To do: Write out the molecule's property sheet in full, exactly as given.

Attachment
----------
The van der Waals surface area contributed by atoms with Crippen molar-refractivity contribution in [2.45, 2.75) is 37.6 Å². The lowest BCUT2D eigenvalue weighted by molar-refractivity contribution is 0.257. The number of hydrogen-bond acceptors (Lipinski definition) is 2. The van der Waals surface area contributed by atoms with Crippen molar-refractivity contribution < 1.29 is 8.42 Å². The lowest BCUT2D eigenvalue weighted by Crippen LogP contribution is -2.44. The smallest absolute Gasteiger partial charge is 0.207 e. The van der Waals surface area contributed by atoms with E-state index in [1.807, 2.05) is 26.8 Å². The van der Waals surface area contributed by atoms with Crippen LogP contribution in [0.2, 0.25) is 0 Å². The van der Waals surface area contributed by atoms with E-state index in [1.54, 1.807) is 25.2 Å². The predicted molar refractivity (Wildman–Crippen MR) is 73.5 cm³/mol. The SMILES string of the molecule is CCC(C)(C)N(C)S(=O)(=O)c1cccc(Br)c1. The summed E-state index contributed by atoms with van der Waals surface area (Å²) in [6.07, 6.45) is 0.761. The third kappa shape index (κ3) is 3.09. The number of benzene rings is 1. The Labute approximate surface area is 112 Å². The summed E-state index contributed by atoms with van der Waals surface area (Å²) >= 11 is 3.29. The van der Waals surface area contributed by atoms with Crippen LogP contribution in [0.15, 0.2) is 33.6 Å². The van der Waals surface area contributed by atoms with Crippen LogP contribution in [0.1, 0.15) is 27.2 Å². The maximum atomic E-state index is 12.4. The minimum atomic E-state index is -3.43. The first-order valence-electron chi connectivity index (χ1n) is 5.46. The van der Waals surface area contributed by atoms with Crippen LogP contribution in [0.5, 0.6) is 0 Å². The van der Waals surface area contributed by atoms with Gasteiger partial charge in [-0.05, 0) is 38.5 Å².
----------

The van der Waals surface area contributed by atoms with Crippen molar-refractivity contribution in [2.45, 2.75) is 37.6 Å². The lowest BCUT2D eigenvalue weighted by molar-refractivity contribution is 0.257. The number of hydrogen-bond acceptors (Lipinski definition) is 2. The van der Waals surface area contributed by atoms with Crippen molar-refractivity contribution < 1.29 is 8.42 Å². The lowest BCUT2D eigenvalue weighted by Crippen LogP contribution is -2.44. The smallest absolute Gasteiger partial charge is 0.207 e. The van der Waals surface area contributed by atoms with E-state index in [1.807, 2.05) is 26.8 Å². The van der Waals surface area contributed by atoms with Crippen LogP contribution in [0.2, 0.25) is 0 Å². The van der Waals surface area contributed by atoms with E-state index in [1.54, 1.807) is 25.2 Å². The predicted molar refractivity (Wildman–Crippen MR) is 73.5 cm³/mol. The SMILES string of the molecule is CCC(C)(C)N(C)S(=O)(=O)c1cccc(Br)c1. The summed E-state index contributed by atoms with van der Waals surface area (Å²) in [6.07, 6.45) is 0.761. The third kappa shape index (κ3) is 3.09. The number of benzene rings is 1. The Labute approximate surface area is 112 Å². The summed E-state index contributed by atoms with van der Waals surface area (Å²) >= 11 is 3.29. The van der Waals surface area contributed by atoms with Crippen LogP contribution in [0.15, 0.2) is 33.6 Å². The van der Waals surface area contributed by atoms with Crippen LogP contribution in [0.1, 0.15) is 27.2 Å². The maximum atomic E-state index is 12.4. The minimum atomic E-state index is -3.43. The first-order valence-electron chi connectivity index (χ1n) is 5.46. The van der Waals surface area contributed by atoms with Crippen LogP contribution in [0.5, 0.6) is 0 Å². The van der Waals surface area contributed by atoms with Gasteiger partial charge in [-0.05, 0) is 38.5 Å².